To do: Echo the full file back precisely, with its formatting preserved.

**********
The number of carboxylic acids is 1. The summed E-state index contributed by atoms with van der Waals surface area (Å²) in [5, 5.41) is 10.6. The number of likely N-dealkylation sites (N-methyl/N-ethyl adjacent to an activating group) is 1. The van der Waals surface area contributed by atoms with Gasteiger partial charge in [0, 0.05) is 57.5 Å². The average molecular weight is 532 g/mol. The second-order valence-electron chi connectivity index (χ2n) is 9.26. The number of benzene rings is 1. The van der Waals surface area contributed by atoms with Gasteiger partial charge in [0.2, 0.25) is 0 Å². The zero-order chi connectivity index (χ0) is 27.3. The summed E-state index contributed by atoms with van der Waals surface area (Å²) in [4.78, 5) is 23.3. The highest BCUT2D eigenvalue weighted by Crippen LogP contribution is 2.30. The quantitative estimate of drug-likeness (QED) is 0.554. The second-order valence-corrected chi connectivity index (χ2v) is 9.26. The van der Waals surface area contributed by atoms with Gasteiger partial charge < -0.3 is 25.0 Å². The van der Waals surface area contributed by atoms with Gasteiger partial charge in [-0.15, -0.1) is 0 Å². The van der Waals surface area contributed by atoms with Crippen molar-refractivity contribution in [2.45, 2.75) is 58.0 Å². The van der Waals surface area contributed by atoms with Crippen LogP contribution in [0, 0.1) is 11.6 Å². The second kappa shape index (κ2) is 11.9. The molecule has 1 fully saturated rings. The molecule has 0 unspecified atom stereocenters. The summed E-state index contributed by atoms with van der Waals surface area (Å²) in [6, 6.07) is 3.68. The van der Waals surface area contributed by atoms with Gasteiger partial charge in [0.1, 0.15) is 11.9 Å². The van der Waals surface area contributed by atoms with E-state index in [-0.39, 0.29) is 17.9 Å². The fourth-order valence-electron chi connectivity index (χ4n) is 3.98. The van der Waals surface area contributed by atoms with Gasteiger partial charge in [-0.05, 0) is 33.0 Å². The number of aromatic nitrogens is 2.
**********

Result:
The number of carboxylic acids is 1. The summed E-state index contributed by atoms with van der Waals surface area (Å²) in [5, 5.41) is 10.6. The number of likely N-dealkylation sites (N-methyl/N-ethyl adjacent to an activating group) is 1. The van der Waals surface area contributed by atoms with Gasteiger partial charge in [0, 0.05) is 57.5 Å². The average molecular weight is 532 g/mol. The second-order valence-electron chi connectivity index (χ2n) is 9.26. The number of benzene rings is 1. The van der Waals surface area contributed by atoms with Gasteiger partial charge in [0.2, 0.25) is 0 Å². The zero-order chi connectivity index (χ0) is 27.3. The summed E-state index contributed by atoms with van der Waals surface area (Å²) in [4.78, 5) is 23.3. The highest BCUT2D eigenvalue weighted by Crippen LogP contribution is 2.30. The quantitative estimate of drug-likeness (QED) is 0.554. The second-order valence-corrected chi connectivity index (χ2v) is 9.26. The van der Waals surface area contributed by atoms with Gasteiger partial charge < -0.3 is 25.0 Å². The van der Waals surface area contributed by atoms with Gasteiger partial charge in [-0.15, -0.1) is 0 Å². The van der Waals surface area contributed by atoms with Crippen molar-refractivity contribution in [2.45, 2.75) is 58.0 Å². The van der Waals surface area contributed by atoms with Crippen LogP contribution in [0, 0.1) is 11.6 Å². The second kappa shape index (κ2) is 11.9. The molecule has 1 fully saturated rings. The molecule has 0 unspecified atom stereocenters. The summed E-state index contributed by atoms with van der Waals surface area (Å²) in [6, 6.07) is 3.68. The van der Waals surface area contributed by atoms with Gasteiger partial charge in [0.1, 0.15) is 11.9 Å². The van der Waals surface area contributed by atoms with E-state index in [-0.39, 0.29) is 17.9 Å². The fourth-order valence-electron chi connectivity index (χ4n) is 3.98. The van der Waals surface area contributed by atoms with Gasteiger partial charge in [-0.05, 0) is 33.0 Å². The number of aromatic nitrogens is 2.